US-South Korean War Games threaten to inflame Korean Peninsula
By Peter Symonds
January 19, 2014
Tensions on the Korean Peninsula are again set to escalate as the US and South Korean militaries prepare to hold their annual joint war games—Key Resolve and Foal Eagle. The former is a computer-based simulation running for two weeks from late February, focussed on “crisis management” and aimed against North Korea. The latter is a massive mobilisation, which last year involved 10,000 US military personnel and up to 200,000 South Korean troops in a range of drills extending over two months.
As in previous years, the North Korean regime demanded the exercises be called off. A spokesman for the Committee for the Peaceful Reunification of Korea on Wednesday declared that “powder-reeking war exercises are being waged, vitiating the hope-filled atmosphere at the beginning of the new year.” He called on the US and South Korea to stop the drills, warning that they might “push the situation on the peninsula and the north-south ties to a catastrophe.”
At the same time, however, North Korea’s National Defence Commission issued a statement on Thursday proposing that the two Koreas adopt a moratorium on “slander.” It stated: “We propose formally to the authorities of the South that on the occasion of the Lunar New Year holiday beginning on January 30, both sides take substantive steps of halting actions that provoke and criticise the other.” The commission also indicated it would support South Korean President Park Geun-hye’s call last week for reunions of families separated by the Korean War, if the war games were halted.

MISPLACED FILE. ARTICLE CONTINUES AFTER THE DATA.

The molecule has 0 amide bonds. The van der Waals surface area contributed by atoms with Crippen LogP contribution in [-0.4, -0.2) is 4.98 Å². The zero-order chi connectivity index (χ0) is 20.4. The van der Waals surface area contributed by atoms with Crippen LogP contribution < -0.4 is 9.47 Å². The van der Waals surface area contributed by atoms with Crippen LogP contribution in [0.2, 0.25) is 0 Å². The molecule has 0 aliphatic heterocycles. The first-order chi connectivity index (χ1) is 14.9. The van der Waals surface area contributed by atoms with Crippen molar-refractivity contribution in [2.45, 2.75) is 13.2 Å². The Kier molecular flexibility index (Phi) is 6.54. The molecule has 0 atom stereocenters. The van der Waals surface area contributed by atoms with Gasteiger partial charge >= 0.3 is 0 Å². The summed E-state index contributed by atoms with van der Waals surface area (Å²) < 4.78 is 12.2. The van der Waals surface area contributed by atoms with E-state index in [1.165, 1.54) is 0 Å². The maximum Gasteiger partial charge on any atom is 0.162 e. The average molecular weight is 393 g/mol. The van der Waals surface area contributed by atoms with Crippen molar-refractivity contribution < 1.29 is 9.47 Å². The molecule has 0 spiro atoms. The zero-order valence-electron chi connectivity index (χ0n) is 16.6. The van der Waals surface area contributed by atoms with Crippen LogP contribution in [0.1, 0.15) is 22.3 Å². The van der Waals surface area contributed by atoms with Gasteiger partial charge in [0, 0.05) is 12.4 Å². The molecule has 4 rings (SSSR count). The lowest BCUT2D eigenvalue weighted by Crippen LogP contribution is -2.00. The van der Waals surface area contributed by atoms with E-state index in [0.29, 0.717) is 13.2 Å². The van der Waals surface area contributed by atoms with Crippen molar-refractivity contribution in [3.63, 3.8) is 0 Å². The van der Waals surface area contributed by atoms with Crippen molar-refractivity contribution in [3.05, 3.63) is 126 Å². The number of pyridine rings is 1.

South Korea rejected the conciliatory gesture, as well as any suggestion that it would cancel joint exercises with the US. Unification Ministry spokesman Kim Eui-do demanded that North Korea take “practical” actions for nuclear disarmament if it wanted peace on the peninsula. Defence Ministry spokesman Kim Min-seok warned: “Should North Korea make a military provocation using our regular drills against contingencies as an excuse, our military will mercilessly retaliate.”
Last year’s US-South Korean exercises dangerously inflamed the Korean Peninsula, which has long been a flashpoint for war in Asia. In the wake of harsher US-led sanctions following a North Korean nuclear test, the Pyongyang regime made a series of belligerent, but empty threats to wage war against South Korea and the US.